Developer(s) – Capcom
Publisher(s) – Capcom
Designer – Shinji Mikami
Rating – N/A
Part of Capcom’s repertoire of licensed games, Aladdin for the Super Nintendo was in fact in direct competition with a counterpart for the Sega Mega Drive developed by Virgin Games, which were both met with critical and commercial acclaim; with the Mega Drive port becoming the third best-selling game for the system behind Sonic 1 and 2. The Super Nintendo game was developed by Shinji Mikami of Resident Evil fame, who went to say that he actually preferred the Mega Drive version, but in my opinion, the Super Nintendo version is much more challenging, and more enjoyable by proxy.
Graphics – 10/10
With what technology was available at the time, the developers captured the feel of the film perfectly. The city of Agrabah is shown in every different time frame, ranging from day to sunset to night, and the Cave of Wonders has the same dark and ominous atmosphere, along with some pretty elaborate level designs. There was also even a level added in the form of the Desert Temple, depicting Aladdin attempting to rescue his companion Abu, after he falls of the carpet whilst riding back to Agrabah, which doesn’t happen in the film.
Gameplay – 7/10
The game is a traditional 2D side scroller, which was commonplace at the time. Players are required to adapt to the structure of each level in order to get around as best as they can; similar to the Lion King video game, but with a great element of challenge in my opinion. Shinji Mikami stated that the reason why he thought the Mega Drive port to be better was because of the fact that Aladdin wields a sword, but in my opinion, not only does the lack of a weapon make for a heightened sense of challenge but it also better adheres to Aladdin’s character in the film, since he likes to improvise.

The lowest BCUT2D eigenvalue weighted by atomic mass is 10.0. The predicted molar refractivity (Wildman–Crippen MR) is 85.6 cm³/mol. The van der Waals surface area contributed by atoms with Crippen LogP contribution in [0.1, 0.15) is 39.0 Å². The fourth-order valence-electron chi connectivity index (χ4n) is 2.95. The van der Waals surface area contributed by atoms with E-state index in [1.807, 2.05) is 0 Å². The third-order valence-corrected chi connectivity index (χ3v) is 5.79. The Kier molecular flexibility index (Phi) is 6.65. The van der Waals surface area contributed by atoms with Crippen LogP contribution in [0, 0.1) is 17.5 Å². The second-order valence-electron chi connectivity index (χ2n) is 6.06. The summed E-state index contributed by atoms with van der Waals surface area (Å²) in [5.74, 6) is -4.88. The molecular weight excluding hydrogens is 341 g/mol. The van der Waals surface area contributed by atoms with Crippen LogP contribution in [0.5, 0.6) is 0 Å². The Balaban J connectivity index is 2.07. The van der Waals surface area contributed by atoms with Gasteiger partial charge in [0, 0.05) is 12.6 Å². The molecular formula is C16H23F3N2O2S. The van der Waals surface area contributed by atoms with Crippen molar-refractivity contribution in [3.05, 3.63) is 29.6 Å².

Controls – 10/10
There are no issues with the games controls whatsoever. It’s actually quite interesting to witness how well the developers were able to modify the 2D platforming formula by giving Aladdin so many different acrobatic abilities in order to overcome all the different obstacles in each level. The level whereby this factor is at its most prominent is in the Cave of Wonders, with the player having to make very careful precision jumps over narrow rock and skipping stones.
Lifespan – 5/10
The game can take just over an hour to complete, which at this time was just about the average lifespan of a 2D platformer. With the advent of Super Mario World, Nintendo had proven that 2D Side scrollers could be made to last considerably longer, whilst also having much more substance in gameplay, so at this point, Aladdin’s lifespan was made to seem underwhelming in comparison.
Storyline – 6/10
Depicting the story of the film, it follows a young street urchin named Aladdin, who comes across a magic lamp, and uses the genie inside to change the course of life for the better. As was customary in video games at the time, there wasn’t a great amount of emphasis on the story, with the developers merely sticking to the broad strokes. They added another subplot to it in order to in turn add a new level, but of course, it’s much better to simply watch the film to get the best feel for the story; the comedic element is much stronger, as it is provided by the late great Robin Williams as the genie.
Originality – 5/10
Unfortunately, since this game followed the trends and tropes of what most games did at the time, it’s a clear sign that this game was rushed out to retail to coincide with the film to a certain extent. But regardless, the game isn’t without its charms; it’s a challenging title, in lieu of Capcom tradition, which isn’t too inaccessible and presents players with an experience that stands out among a fair few other side scrollers released at the time.
Overall, Aladdin was a fairly well developed licensed game, made in a time before the medium of games based on a pre-existing license would generally become frowned upon within the industry. Batman: Arkham Asylum would go on to break that notion many years later, but Capcom made good use of many Disney licenses, and this game is no exception.